Last week, a revised version of Bill C-7 received royal assent and became law in Canada. The result is that now Canadians who are ‘suffering intolerably’ but whose death is not reasonably foreseeable can apply for euthanasia and assisted suicide. Part of the legislative reform involved removing some of the so-called ‘safeguards’ contained in the original law, including the ten-day waiting period and the need for two witnesses.
The new law also allows for euthanasia and assisted suicide for mental illness only, but this part does not commence for another two years. The government in the meantime will set up an expert panel to ‘advice on safeguards and protocols that should apply to people with mental illness.’
Many opponents have spoken up publicly about their vehement opposition to this expansion of the law, which has occurred only five years after euthanasia and assisted suicide were legalised in Canada. The impact on disabled people and people experiencing mental illness, who already experience disproportionate discrimination, poverty, and marginalisation, will be disastrous:
“Arguing that denying assisted suicide to people with mental illness who are not dying is discriminatory ignores the overlay of stigma, discrimination and exclusion. In Canada, we condemn people with disabilities to live in poverty, to unemployment, homelessness, segregation and loneliness. If assisted dying is extended to people with mental illness, the message is clear: after relegating you to the margins, after our broken promises, Canada offers you death instead of a good life.”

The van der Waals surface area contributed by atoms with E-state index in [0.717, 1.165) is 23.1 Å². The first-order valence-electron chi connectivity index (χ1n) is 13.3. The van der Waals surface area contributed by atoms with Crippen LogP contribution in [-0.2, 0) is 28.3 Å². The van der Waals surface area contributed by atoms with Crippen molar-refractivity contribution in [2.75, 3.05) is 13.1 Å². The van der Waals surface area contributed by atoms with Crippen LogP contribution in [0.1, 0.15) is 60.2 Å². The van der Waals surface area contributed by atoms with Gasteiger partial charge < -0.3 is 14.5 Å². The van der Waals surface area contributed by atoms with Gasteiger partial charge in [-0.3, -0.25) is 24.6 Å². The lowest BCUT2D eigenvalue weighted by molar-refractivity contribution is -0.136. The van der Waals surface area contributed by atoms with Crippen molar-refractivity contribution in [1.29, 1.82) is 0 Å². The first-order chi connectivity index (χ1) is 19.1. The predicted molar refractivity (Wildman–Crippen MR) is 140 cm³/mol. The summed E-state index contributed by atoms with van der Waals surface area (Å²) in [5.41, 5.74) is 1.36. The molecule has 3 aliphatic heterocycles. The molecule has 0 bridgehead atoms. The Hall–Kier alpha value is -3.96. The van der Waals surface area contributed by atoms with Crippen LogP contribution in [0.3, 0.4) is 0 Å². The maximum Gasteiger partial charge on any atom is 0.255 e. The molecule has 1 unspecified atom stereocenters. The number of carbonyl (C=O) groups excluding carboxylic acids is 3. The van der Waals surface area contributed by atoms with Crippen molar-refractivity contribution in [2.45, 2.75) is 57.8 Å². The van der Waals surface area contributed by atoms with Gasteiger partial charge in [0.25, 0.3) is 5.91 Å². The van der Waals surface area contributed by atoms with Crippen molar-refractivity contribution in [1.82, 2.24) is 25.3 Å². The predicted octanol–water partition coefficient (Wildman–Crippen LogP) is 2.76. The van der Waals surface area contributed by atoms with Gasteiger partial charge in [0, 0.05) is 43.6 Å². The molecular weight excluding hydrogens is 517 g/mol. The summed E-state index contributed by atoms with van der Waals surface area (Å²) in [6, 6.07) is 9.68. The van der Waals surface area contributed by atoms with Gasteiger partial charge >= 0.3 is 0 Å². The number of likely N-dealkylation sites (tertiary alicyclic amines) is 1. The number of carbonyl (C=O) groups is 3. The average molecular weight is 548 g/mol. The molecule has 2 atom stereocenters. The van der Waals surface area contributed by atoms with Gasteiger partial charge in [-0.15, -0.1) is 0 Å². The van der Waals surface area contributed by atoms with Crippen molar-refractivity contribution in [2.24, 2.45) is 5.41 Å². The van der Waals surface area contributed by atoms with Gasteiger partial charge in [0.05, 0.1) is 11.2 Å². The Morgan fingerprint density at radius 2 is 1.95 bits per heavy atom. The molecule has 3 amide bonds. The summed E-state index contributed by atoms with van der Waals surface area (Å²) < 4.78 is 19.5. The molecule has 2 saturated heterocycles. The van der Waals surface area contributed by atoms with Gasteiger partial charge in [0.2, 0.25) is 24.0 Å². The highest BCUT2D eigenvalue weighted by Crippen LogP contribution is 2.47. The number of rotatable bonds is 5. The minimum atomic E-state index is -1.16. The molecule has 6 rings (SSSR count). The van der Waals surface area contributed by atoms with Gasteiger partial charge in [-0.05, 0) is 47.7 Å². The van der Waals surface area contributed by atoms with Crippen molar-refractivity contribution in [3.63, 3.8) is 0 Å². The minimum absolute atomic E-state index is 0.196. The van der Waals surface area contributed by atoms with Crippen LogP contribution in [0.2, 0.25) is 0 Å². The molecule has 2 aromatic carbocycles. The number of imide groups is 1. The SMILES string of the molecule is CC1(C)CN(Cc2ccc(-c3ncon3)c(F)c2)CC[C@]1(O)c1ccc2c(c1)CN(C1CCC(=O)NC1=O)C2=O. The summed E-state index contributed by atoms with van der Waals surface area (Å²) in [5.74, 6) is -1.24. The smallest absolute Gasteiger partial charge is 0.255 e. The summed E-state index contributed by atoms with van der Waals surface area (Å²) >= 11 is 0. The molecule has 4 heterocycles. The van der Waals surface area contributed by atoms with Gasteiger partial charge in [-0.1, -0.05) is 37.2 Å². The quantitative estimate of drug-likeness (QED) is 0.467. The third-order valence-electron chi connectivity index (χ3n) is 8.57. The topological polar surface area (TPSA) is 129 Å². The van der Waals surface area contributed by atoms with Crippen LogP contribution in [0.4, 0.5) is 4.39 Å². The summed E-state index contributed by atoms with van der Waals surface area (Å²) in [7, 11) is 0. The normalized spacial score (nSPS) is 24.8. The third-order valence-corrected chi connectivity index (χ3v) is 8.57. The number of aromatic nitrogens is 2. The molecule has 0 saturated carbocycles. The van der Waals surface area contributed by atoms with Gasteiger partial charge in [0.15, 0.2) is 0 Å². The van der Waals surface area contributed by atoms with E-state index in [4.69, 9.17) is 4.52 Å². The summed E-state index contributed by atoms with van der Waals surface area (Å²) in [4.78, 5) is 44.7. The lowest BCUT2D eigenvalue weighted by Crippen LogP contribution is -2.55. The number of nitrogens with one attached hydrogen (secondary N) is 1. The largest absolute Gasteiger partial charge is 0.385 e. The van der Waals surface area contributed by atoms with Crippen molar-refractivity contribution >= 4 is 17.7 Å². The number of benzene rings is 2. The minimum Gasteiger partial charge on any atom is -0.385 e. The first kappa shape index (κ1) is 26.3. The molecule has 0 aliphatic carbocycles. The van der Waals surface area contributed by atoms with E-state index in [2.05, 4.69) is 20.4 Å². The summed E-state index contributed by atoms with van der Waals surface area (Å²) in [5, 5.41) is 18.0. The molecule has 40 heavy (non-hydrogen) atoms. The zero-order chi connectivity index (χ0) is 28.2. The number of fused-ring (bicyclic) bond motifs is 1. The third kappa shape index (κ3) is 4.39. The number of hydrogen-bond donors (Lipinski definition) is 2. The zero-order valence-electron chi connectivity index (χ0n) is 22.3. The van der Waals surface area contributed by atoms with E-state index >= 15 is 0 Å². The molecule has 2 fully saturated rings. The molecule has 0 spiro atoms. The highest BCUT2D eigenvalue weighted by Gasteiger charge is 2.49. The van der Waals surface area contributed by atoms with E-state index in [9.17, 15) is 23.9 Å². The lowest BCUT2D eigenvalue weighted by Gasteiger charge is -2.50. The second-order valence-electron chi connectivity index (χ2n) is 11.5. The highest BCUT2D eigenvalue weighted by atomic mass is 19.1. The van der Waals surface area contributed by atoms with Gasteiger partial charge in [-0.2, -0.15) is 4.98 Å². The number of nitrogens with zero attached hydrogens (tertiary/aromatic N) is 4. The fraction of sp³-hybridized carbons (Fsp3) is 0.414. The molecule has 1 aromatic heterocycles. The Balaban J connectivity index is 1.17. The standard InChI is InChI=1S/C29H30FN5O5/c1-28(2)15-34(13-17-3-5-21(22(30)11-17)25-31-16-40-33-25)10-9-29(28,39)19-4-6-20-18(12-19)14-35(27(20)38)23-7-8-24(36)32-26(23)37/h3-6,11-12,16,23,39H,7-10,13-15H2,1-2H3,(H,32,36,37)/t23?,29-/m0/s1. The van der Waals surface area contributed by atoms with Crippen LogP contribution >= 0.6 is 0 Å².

“In under five years, Canada has reneged on the compromise reached to limit MAiD to those at the end of life. It will now extend MAiD to those with mental illness with almost not legislative study or debate. All this has happened during a global pandemic, when people with disabilities are fighting to stay alive. If Bill C-7 is adopted, Canada can no longer claim to be a progressive country committed to protecting the rights of all its members when it devalues disabled Canadians so profoundly.”
Rather than providing adequate funding to ensure disabled people have choice about how they live and the care they receive, the Canadian parliament has instead chosen instead to prioritise giving them the right to take their own lives with the full assistance of the state.
As Jewelles Smith, Chairperson of the Council of Canadians with Disabilities has remarked:
“It’s a lot cheaper for the government to offer medical aid and dying than to offer the services people with disabilities need to live full lives.”